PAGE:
As a music journalist it may seem out of place to bring up the socio-political issues of the day. But in the music that I have recently covered at the English Folk Expo, I found this song whose words and music stir me, and drove me to think about who we are and what we stand for as a species.
It's a great song, written by Sydney Carter about the revolutionary cleric John Ball who preached against the class system. His sermons were a rallying cry for the Peasant Revolt of 1381.
In Ball's own words:
"From the beginning all men by nature were created alike, and our bondage or servitude came in by.... unjust oppression.... And therefore I exhort you to consider that now the time is come, appointed to us by God, in which ye may (if ye will) cast off the yoke of bondage, and recover liberty."
These were radical thoughts for a time when Church, Manor and Monarchy were the only systems, and the working class were starving while the royalty feasted. The rebellion was harshly put down. Ball was drawn and quartered and his severed limbs put on display as a caution to anyone who might think to challenge the powers of the day.
But Ball's words are remarkably close to the words of our own founding fathers, 400 years later. As an American attending the English Folk Expo, I found myself deeply moved by this song and its back story, and thinking about it repeatedly. It was also by far, the most often sung tune of the event.
The version I have chosen to post is by the glorious Melrose Quartet. These four people presented such a strong show that I truly wanted to stop my camcorders and just enjoy myself. In fact, this video only exists because I HAD stopped shooting, and then started with my handheld again.
For all the hope and idealism of the lyrics of Carter's anthemic song, the reality is that we all carry within us the primal hard wiring that seeks to subjugate the "other." Perhaps it is a survival mechanism, but whether by a fluke of birth, race, wealth or brute force, there will always be a battle between the predators and the prey, the haves and have-nots, or simply, "us" vs "them." Even the victims of yesterday can become the oppressors of today; no one is exempt. It is why all spirituality attempts to connect us to each other, to see the face of the godhead in the face of the stranger, and to become better than the isolated, selfish creatures we are.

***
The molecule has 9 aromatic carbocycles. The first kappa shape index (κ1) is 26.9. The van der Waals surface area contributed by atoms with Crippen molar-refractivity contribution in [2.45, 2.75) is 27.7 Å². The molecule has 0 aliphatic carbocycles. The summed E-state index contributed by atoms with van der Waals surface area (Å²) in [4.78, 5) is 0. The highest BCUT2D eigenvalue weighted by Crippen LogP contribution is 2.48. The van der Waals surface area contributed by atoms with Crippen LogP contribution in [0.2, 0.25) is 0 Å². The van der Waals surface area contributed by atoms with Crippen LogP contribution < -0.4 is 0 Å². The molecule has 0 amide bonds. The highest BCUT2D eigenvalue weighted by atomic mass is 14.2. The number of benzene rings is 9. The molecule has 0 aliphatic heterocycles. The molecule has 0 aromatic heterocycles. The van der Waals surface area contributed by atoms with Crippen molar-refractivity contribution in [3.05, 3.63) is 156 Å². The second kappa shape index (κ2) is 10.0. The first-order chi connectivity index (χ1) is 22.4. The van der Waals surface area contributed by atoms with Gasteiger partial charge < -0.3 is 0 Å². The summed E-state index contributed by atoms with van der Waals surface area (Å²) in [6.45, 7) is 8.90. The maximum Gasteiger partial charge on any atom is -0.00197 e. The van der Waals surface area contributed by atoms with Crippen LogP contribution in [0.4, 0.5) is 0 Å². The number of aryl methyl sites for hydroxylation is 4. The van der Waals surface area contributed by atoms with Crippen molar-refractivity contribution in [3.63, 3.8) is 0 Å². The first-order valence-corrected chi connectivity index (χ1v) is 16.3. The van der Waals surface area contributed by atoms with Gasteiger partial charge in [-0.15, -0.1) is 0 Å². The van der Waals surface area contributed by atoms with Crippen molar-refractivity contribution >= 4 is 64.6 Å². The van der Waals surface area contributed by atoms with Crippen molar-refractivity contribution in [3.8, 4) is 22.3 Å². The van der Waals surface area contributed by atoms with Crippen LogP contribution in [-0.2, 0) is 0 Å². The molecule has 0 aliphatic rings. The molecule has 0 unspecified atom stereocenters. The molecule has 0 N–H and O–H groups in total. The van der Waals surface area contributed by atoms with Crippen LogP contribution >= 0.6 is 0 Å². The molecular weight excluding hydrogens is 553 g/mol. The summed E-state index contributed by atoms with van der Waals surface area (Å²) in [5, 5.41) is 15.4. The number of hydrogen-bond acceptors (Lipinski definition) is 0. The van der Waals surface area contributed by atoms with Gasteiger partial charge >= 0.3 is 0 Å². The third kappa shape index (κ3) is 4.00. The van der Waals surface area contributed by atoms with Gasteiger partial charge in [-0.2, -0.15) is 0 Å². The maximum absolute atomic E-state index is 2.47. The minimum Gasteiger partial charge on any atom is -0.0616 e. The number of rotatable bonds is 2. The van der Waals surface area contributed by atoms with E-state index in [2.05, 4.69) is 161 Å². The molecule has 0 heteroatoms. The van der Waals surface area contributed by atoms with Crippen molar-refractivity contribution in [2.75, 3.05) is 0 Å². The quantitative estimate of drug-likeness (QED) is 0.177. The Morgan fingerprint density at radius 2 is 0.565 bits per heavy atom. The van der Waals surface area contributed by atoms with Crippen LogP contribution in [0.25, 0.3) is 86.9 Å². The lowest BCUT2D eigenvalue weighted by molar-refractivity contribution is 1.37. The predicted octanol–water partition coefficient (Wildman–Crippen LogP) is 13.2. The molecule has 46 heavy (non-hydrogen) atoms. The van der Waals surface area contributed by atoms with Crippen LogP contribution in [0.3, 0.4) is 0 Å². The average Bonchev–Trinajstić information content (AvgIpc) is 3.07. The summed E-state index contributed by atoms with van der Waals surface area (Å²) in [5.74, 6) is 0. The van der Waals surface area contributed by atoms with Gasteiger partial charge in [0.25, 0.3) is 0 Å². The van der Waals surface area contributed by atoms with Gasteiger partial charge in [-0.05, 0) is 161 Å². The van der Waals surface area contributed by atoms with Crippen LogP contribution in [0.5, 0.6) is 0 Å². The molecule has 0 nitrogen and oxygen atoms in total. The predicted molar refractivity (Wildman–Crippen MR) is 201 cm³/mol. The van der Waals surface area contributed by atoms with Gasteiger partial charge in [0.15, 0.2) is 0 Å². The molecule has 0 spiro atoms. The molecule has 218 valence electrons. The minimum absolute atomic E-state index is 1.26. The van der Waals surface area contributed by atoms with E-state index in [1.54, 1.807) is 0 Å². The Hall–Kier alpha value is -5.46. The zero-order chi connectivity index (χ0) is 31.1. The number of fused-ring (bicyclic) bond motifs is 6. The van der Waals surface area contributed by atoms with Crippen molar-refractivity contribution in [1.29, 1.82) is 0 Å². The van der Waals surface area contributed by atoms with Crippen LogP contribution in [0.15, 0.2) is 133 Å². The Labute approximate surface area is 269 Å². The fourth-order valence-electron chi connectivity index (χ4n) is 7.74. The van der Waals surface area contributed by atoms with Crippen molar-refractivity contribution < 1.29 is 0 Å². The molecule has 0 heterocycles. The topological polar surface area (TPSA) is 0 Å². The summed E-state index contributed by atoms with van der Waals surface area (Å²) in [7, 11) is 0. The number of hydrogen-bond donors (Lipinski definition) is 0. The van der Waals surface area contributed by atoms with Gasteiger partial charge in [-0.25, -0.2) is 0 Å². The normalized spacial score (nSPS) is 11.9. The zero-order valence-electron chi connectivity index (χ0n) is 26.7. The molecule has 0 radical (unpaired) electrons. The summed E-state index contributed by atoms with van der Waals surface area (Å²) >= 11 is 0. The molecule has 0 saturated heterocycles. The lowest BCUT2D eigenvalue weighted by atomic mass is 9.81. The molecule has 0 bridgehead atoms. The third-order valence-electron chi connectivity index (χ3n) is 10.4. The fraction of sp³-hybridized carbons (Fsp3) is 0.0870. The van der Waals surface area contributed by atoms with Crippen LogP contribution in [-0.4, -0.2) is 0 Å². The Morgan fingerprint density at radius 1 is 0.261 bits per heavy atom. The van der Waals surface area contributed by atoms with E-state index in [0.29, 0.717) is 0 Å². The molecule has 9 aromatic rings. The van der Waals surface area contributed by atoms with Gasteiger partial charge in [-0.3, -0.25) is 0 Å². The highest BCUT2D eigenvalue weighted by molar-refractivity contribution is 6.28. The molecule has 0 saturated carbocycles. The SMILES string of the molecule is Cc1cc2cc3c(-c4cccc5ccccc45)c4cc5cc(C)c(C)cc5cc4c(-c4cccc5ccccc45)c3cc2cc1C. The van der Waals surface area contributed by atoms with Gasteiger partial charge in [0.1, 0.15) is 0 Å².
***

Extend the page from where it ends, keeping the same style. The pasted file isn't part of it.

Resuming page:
It is the toughest commandment; "to be ruled by the love of one another," but these days it is one we need to carry forth beyond the Holidays and into every day, and to everyone. It may even be a more relevant survival strategy in the long run. To quote a founding father "We must, indeed, all hang together or, most assuredly, we shall all hang separately."
The Concert at the Main Stage was part of the Homegrown Festival, a joint venture between the
The Met Arts Center and the EFEx
For more about the Melrose Quartet: http://www.melrosequartet.co.uk
For more about the English Folk Expo: http://www.englishfolkexpo.com/
For more about The Met: http://themet.biz/